The history of the war in Syria

Civil war has torn Syria apart for almost six years as the world watched and talked

(CNN) Syria’s civil war has ravaged the country beyond recognition. The world has seen the violence, but peace has eluded its many victims.

Children were arrested for the crime and the street responded with huge, peaceful demonstrations that demanded change.

The Syrian government’s response wasn’t peaceful. That crackdown began driving people from their homes and from their own country. These were among the first in what became a wave of refugees, seeking safety beyond Syria’s borders.

Eventually demonstrators and activists became rebels, they picked up weapons and fought back. Civil war has torn Syria apart for almost six years as the world watched and talked. UN Security Council resolutions were vetoed by Russia and China. International negotiations floundered ceasefires were ignored.

All while seemingly endless images have documented suffering on a scale difficult to comprehend. We’ve seen the faces of whole communities enduring bombardment and starvation like here at Yarmouk in Damascus.

Stories of Syria’s children repeatedly damn the world’s impotence. Like those gasping for breath after a chemical weapons attack. President Obama said this would be a red line. It wasn’t.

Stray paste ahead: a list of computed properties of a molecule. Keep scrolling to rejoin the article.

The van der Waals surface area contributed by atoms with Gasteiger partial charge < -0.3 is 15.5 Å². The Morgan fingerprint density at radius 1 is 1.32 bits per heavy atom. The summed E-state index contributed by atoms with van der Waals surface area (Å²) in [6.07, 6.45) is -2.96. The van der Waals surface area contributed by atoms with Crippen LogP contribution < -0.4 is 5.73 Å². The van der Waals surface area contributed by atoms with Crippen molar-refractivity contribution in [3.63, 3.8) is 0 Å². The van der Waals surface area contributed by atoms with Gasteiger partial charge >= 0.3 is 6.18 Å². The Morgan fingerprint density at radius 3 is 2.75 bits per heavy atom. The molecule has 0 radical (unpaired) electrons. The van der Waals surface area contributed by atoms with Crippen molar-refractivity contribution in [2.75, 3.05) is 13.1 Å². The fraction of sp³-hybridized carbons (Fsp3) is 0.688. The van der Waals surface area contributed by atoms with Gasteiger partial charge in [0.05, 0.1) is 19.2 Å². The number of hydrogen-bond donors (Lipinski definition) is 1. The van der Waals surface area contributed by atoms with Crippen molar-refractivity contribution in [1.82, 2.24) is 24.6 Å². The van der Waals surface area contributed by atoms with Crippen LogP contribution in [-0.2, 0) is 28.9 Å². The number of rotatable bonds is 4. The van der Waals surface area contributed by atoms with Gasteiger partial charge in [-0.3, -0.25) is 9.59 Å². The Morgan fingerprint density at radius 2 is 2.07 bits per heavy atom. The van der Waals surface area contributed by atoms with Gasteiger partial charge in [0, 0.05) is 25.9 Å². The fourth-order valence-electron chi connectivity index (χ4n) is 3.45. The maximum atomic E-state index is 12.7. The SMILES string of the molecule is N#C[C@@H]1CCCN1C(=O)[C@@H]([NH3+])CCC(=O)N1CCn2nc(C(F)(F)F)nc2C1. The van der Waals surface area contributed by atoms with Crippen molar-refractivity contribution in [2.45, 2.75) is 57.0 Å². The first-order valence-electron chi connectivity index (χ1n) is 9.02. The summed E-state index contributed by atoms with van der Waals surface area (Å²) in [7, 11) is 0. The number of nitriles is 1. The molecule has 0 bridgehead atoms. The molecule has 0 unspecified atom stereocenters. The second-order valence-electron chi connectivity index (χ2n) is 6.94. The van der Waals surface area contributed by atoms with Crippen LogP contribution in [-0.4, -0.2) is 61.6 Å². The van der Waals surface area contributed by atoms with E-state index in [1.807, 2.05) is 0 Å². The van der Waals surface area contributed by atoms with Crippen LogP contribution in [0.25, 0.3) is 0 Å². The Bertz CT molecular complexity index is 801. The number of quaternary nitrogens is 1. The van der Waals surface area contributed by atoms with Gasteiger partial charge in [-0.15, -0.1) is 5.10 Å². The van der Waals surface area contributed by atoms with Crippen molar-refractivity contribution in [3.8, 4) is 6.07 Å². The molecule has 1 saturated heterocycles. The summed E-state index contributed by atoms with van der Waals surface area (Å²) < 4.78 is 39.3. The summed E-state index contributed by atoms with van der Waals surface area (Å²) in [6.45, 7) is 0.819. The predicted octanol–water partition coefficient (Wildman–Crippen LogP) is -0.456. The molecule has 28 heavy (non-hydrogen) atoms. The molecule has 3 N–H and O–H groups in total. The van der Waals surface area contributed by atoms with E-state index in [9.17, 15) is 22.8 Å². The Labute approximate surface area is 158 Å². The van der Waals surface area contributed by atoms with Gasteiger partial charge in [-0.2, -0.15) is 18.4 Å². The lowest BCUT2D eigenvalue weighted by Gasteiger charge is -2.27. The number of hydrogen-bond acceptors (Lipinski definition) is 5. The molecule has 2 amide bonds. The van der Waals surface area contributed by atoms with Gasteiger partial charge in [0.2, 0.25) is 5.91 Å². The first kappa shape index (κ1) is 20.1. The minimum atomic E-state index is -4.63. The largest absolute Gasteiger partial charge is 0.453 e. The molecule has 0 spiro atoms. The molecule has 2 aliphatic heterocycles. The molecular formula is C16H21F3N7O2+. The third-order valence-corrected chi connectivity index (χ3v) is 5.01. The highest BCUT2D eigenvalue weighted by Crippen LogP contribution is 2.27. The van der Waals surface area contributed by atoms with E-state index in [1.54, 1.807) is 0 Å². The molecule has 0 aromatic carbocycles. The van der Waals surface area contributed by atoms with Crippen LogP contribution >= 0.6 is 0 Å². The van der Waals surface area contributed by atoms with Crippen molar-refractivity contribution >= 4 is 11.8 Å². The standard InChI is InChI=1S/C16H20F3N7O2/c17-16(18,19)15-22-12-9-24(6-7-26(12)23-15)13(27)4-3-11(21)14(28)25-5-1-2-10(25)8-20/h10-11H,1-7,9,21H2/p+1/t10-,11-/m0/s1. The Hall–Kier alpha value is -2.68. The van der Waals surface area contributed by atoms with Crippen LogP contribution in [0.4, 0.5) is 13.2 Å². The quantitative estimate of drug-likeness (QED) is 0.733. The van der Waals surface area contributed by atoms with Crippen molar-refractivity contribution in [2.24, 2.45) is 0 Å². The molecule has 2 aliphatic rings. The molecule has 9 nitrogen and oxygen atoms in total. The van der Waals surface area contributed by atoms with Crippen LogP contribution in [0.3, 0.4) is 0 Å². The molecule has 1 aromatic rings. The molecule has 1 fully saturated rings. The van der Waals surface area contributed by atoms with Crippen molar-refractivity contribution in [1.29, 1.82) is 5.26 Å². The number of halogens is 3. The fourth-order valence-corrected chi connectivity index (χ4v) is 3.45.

Syria’s uninterrupted chaos allowed ISIS to evolve into a powerful force. The world had a frontline view as it took the might of American airpower to drive ISIS fighters away from Kobane, a city right on Turkey’s border.

The group proved it’s brutality with violent propaganda videos, including the executions of foreign hostages, and with the attacks in Paris and Brussels ISIS showed it can project terror far beyond its Syrian base.

The west’s limited intervention in Syria also provided an opportunity for Russia. In September 2015 its air force began striking the enemies of Syria’s regime with devastating effect. That campaign recently broke the opposition’s desperate resistance in the city of Aleppo, while inspiring western critics to accuse Russia of war crimes.

Now only weeks, later Russia and Turkey say they’ve finally found a diplomatic way forward to a war that’s devastated the country and destabilized the region.

More than eleven million people, around half its population, have been forced from their homes. More than 400,000 have been killed. For almost six years intense hatreds have been deepened through blood and loss.

The heartbreaking realities of Syria’s war leave little space for optimism about this latest effort at diplomacy.

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